However, his rhyme was a crime,
And he should do some time,
That glamorous politician Bo Johnson.
I wrote about five limericks for the competition, two of which I sent in to The Spectator. They’re far too rude for my website folks. Send me a Twitter message, and I’ll send them to you :-) xXx
What I love about Marilyn is that she has been so many different shades of blonde – Golden, Ash, Champagne, Honey, Bleached, Strawberry, Platinum and White Blonde – you’ve got to love that in a person. This image: Marilyn Monroe by Bert Stern (the last sitting, June 1962) is a White Blond (Bleach + 6% / 20 vol peroxide + toner).
Thinking of going blonde this Summer? Thought I’d point out the different versions for you :) There are three main categories: warm (red spectrum), cool(blue/green spectrum) and neutral!
Varieties of Blonde:
Flaxen Blonde: the original neutral, natural blonde. Very light but not white blonde.
Yellow Blonde: obviously a blonde with a yellow hue – slightly gold maybe, hopefully! At its very best a Champagne Blonde.
Platinum Blonde, White Blonde: often extremely light, a whitish looking blonde; almost all natural platinum blondes (tow-headed) are children. Technically, a platinum blonde is blueish and therefore a cold blonde. It is sometimes called a Silver Blonde.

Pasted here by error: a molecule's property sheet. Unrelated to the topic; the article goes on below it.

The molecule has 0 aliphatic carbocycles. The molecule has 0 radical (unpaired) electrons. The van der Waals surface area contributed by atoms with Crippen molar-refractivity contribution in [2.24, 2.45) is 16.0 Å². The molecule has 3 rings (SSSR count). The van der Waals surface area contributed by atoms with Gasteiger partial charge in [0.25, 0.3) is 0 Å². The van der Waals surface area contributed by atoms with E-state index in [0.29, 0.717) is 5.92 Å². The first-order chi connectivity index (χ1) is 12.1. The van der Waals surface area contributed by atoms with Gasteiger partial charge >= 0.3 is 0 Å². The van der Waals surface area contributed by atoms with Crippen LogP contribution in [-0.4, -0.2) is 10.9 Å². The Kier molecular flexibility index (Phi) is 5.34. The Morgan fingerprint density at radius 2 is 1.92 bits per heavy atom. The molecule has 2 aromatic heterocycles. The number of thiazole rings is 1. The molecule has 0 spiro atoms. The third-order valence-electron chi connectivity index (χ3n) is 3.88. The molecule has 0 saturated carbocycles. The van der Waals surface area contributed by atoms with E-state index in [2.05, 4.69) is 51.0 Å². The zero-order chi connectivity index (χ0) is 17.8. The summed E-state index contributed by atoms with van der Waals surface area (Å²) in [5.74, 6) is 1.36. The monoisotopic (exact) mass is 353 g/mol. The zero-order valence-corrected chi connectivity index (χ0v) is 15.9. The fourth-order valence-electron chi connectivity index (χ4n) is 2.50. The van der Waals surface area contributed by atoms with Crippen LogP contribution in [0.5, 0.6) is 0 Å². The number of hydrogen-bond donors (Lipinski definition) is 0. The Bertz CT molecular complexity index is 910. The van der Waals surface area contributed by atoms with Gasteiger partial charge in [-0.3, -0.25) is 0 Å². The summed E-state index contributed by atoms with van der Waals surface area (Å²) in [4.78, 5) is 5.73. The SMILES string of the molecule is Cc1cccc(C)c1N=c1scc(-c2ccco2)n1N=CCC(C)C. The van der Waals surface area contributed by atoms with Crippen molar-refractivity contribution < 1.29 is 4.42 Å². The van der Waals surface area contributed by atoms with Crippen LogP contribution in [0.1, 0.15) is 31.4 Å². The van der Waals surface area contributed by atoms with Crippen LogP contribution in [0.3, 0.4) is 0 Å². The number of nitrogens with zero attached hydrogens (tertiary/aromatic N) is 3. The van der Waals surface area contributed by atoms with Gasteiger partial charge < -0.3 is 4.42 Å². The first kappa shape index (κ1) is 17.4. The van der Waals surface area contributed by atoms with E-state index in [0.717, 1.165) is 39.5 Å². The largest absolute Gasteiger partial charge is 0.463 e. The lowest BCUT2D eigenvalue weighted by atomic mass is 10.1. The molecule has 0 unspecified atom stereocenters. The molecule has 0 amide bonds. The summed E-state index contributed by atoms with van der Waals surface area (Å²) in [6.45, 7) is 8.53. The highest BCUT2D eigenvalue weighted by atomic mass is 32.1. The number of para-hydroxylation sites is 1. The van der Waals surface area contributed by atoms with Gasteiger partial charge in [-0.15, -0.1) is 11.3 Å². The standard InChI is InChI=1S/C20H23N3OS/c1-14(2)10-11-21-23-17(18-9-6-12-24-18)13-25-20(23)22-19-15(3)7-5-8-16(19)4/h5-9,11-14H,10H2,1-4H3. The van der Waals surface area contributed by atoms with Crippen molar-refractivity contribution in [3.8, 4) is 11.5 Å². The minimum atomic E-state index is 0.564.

Sandy Blonde: a beige blonde, a greyish-hazel or cream-coloured blonde – naturally warm. Makes beautiful, natural looking highlights.
Golden Blonde: includes pinks and yellows to create a slightly darker, rich, warm, golden-yellow blonde.
Strawberry Blonde, Venetian Blonde or Honey Blonde: think of red then add it to what you think of as blonde! It’s a reddish blonde.
Dirty Blonde, Dishwater Blonde, Grey Blonde, Mouse: a natural dark blonde that is the perfect background for highlights. Naturally includes flecks of golden blonde and brown, but is often flat and dull, and quite frankly, mousey.
Ash-Blonde: technically ash means green! However, green counteracts and neutralizes red. A cold and very natural looking blonde. It can come out as a smoky steel blonde.
Bleached Blonde, Peroxide Blonde: an artificial, yellowish blonde that is trying to be a platinum blonde, but it’s not. The base blonde of a ‘bleach and toner.’
Dark blonde: when natural, it looks a shade of light brown in the Winter and lightens in the Summer. If your natural colour was brown, but is now grey; go dark blonde. Yet another classic blonde for highlights.
If you search Google for “Chemotherapy Hair Advice” you will find loads of excellent articles (esp. NHS .pdf documents) detailing the procedure and hair issues. However, I would like to share some of my thoughts and give you a bit of hairdressers chemotherapy hair advice!
Like most of us, I’ve known a number of people who have had chemotherapy, quite a lot actually; but as a hairdresser, I’ve taken a very keen interest in their hair and the advice that’s been given to them by their supporting team.